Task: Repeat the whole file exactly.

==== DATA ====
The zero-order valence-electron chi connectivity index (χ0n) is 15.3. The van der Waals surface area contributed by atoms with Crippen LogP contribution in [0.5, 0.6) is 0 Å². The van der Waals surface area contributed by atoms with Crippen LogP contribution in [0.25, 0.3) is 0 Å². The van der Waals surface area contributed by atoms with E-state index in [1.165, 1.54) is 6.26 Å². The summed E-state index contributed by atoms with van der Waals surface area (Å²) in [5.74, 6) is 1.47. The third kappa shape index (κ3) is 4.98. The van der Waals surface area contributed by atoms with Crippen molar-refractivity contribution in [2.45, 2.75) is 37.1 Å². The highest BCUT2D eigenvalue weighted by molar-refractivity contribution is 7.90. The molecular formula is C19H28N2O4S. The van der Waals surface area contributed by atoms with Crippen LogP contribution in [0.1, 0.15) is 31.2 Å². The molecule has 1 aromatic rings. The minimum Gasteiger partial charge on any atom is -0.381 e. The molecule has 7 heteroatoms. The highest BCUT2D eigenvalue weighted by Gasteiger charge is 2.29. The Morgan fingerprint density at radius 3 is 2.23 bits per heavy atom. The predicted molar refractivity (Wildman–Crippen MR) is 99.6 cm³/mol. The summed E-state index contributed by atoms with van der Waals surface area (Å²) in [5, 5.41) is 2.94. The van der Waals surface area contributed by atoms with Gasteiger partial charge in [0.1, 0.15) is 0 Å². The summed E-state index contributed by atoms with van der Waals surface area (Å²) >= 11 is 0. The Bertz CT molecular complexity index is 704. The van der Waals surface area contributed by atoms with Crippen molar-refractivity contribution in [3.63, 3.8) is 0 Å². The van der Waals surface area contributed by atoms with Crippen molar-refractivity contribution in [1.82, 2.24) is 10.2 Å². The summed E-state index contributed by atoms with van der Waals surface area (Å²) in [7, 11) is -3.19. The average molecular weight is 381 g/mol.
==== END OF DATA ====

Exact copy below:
The zero-order valence-electron chi connectivity index (χ0n) is 15.3. The van der Waals surface area contributed by atoms with Crippen LogP contribution in [0.5, 0.6) is 0 Å². The van der Waals surface area contributed by atoms with Crippen LogP contribution in [0.25, 0.3) is 0 Å². The van der Waals surface area contributed by atoms with E-state index in [1.165, 1.54) is 6.26 Å². The summed E-state index contributed by atoms with van der Waals surface area (Å²) in [5.74, 6) is 1.47. The third kappa shape index (κ3) is 4.98. The van der Waals surface area contributed by atoms with Crippen molar-refractivity contribution in [2.45, 2.75) is 37.1 Å². The highest BCUT2D eigenvalue weighted by molar-refractivity contribution is 7.90. The molecular formula is C19H28N2O4S. The van der Waals surface area contributed by atoms with Crippen LogP contribution in [0.1, 0.15) is 31.2 Å². The molecule has 1 aromatic rings. The minimum Gasteiger partial charge on any atom is -0.381 e. The molecule has 7 heteroatoms. The highest BCUT2D eigenvalue weighted by Gasteiger charge is 2.29. The Morgan fingerprint density at radius 3 is 2.23 bits per heavy atom. The predicted molar refractivity (Wildman–Crippen MR) is 99.6 cm³/mol. The summed E-state index contributed by atoms with van der Waals surface area (Å²) in [5, 5.41) is 2.94. The van der Waals surface area contributed by atoms with Gasteiger partial charge in [0.1, 0.15) is 0 Å². The summed E-state index contributed by atoms with van der Waals surface area (Å²) >= 11 is 0. The Bertz CT molecular complexity index is 704. The van der Waals surface area contributed by atoms with Crippen molar-refractivity contribution in [3.63, 3.8) is 0 Å². The van der Waals surface area contributed by atoms with Crippen molar-refractivity contribution in [1.82, 2.24) is 10.2 Å². The summed E-state index contributed by atoms with van der Waals surface area (Å²) in [7, 11) is -3.19. The average molecular weight is 381 g/mol.